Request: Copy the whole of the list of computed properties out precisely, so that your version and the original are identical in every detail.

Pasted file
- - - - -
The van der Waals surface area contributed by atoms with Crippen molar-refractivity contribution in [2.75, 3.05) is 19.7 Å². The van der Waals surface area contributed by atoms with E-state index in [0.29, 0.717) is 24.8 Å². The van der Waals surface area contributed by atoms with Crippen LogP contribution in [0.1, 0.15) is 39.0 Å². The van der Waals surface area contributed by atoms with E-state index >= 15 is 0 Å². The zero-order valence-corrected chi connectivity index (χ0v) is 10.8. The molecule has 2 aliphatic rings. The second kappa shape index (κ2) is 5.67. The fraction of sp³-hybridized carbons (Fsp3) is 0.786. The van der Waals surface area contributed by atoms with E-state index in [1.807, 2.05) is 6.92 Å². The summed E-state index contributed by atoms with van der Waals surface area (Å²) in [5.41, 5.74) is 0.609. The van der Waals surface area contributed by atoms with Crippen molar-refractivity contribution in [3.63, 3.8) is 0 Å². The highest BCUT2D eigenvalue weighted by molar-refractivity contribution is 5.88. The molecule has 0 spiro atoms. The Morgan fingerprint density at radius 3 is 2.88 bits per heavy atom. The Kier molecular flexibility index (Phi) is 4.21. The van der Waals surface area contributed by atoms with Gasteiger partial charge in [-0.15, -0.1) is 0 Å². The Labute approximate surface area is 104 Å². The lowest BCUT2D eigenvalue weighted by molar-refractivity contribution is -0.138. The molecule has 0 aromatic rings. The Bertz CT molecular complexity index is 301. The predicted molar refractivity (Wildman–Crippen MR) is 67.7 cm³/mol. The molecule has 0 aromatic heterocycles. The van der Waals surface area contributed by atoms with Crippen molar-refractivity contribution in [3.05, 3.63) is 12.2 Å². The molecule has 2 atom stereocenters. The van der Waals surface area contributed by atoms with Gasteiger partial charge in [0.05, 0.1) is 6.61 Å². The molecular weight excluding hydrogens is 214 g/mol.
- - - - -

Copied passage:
The van der Waals surface area contributed by atoms with Crippen molar-refractivity contribution in [2.75, 3.05) is 19.7 Å². The van der Waals surface area contributed by atoms with E-state index in [0.29, 0.717) is 24.8 Å². The van der Waals surface area contributed by atoms with Crippen LogP contribution in [0.1, 0.15) is 39.0 Å². The van der Waals surface area contributed by atoms with E-state index >= 15 is 0 Å². The zero-order valence-corrected chi connectivity index (χ0v) is 10.8. The molecule has 2 aliphatic rings. The second kappa shape index (κ2) is 5.67. The fraction of sp³-hybridized carbons (Fsp3) is 0.786. The van der Waals surface area contributed by atoms with E-state index in [1.807, 2.05) is 6.92 Å². The summed E-state index contributed by atoms with van der Waals surface area (Å²) in [5.41, 5.74) is 0.609. The van der Waals surface area contributed by atoms with Crippen molar-refractivity contribution in [3.63, 3.8) is 0 Å². The highest BCUT2D eigenvalue weighted by molar-refractivity contribution is 5.88. The molecule has 0 spiro atoms. The Morgan fingerprint density at radius 3 is 2.88 bits per heavy atom. The Kier molecular flexibility index (Phi) is 4.21. The van der Waals surface area contributed by atoms with Gasteiger partial charge in [-0.15, -0.1) is 0 Å². The Labute approximate surface area is 104 Å². The lowest BCUT2D eigenvalue weighted by molar-refractivity contribution is -0.138. The molecule has 0 aromatic rings. The Bertz CT molecular complexity index is 301. The predicted molar refractivity (Wildman–Crippen MR) is 67.7 cm³/mol. The molecule has 0 aromatic heterocycles. The van der Waals surface area contributed by atoms with Crippen molar-refractivity contribution in [3.05, 3.63) is 12.2 Å². The molecule has 2 atom stereocenters. The van der Waals surface area contributed by atoms with Gasteiger partial charge in [0.05, 0.1) is 6.61 Å². The molecular weight excluding hydrogens is 214 g/mol.